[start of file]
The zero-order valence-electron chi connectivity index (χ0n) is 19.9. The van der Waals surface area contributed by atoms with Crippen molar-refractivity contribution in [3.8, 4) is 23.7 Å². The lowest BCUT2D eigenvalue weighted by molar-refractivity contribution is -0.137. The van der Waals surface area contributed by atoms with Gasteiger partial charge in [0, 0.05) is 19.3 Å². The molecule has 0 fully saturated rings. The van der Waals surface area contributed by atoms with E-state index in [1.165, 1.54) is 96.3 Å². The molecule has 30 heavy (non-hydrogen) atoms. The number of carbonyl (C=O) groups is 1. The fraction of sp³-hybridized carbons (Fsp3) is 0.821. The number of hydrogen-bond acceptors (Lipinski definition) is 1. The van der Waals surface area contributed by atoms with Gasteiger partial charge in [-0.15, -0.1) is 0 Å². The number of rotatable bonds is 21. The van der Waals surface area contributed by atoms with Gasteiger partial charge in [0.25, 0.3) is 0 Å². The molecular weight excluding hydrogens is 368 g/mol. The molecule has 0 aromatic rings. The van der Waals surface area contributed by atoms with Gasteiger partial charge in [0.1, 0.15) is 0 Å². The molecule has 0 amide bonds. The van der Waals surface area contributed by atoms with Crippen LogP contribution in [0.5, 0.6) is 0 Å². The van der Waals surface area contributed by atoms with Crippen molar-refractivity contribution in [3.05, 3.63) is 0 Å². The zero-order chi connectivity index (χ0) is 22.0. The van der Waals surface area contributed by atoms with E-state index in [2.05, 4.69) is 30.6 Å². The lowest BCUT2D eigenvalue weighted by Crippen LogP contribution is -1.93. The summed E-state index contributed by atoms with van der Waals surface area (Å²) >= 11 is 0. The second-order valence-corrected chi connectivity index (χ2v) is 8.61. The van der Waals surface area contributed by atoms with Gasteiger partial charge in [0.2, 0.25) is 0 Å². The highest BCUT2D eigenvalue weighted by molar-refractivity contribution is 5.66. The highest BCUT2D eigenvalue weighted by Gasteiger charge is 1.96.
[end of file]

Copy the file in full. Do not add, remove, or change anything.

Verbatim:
The zero-order valence-electron chi connectivity index (χ0n) is 19.9. The van der Waals surface area contributed by atoms with Crippen molar-refractivity contribution in [3.8, 4) is 23.7 Å². The lowest BCUT2D eigenvalue weighted by molar-refractivity contribution is -0.137. The van der Waals surface area contributed by atoms with Gasteiger partial charge in [0, 0.05) is 19.3 Å². The molecule has 0 fully saturated rings. The van der Waals surface area contributed by atoms with E-state index in [1.165, 1.54) is 96.3 Å². The molecule has 30 heavy (non-hydrogen) atoms. The number of carbonyl (C=O) groups is 1. The fraction of sp³-hybridized carbons (Fsp3) is 0.821. The number of hydrogen-bond acceptors (Lipinski definition) is 1. The van der Waals surface area contributed by atoms with Gasteiger partial charge in [-0.15, -0.1) is 0 Å². The number of rotatable bonds is 21. The van der Waals surface area contributed by atoms with Gasteiger partial charge in [0.25, 0.3) is 0 Å². The molecular weight excluding hydrogens is 368 g/mol. The molecule has 0 aromatic rings. The van der Waals surface area contributed by atoms with Gasteiger partial charge in [0.1, 0.15) is 0 Å². The molecule has 0 amide bonds. The van der Waals surface area contributed by atoms with Crippen LogP contribution in [0.5, 0.6) is 0 Å². The van der Waals surface area contributed by atoms with Crippen molar-refractivity contribution in [3.05, 3.63) is 0 Å². The zero-order chi connectivity index (χ0) is 22.0. The van der Waals surface area contributed by atoms with E-state index in [2.05, 4.69) is 30.6 Å². The lowest BCUT2D eigenvalue weighted by Crippen LogP contribution is -1.93. The summed E-state index contributed by atoms with van der Waals surface area (Å²) >= 11 is 0. The second-order valence-corrected chi connectivity index (χ2v) is 8.61. The van der Waals surface area contributed by atoms with Gasteiger partial charge in [0.2, 0.25) is 0 Å². The highest BCUT2D eigenvalue weighted by molar-refractivity contribution is 5.66. The highest BCUT2D eigenvalue weighted by Gasteiger charge is 1.96.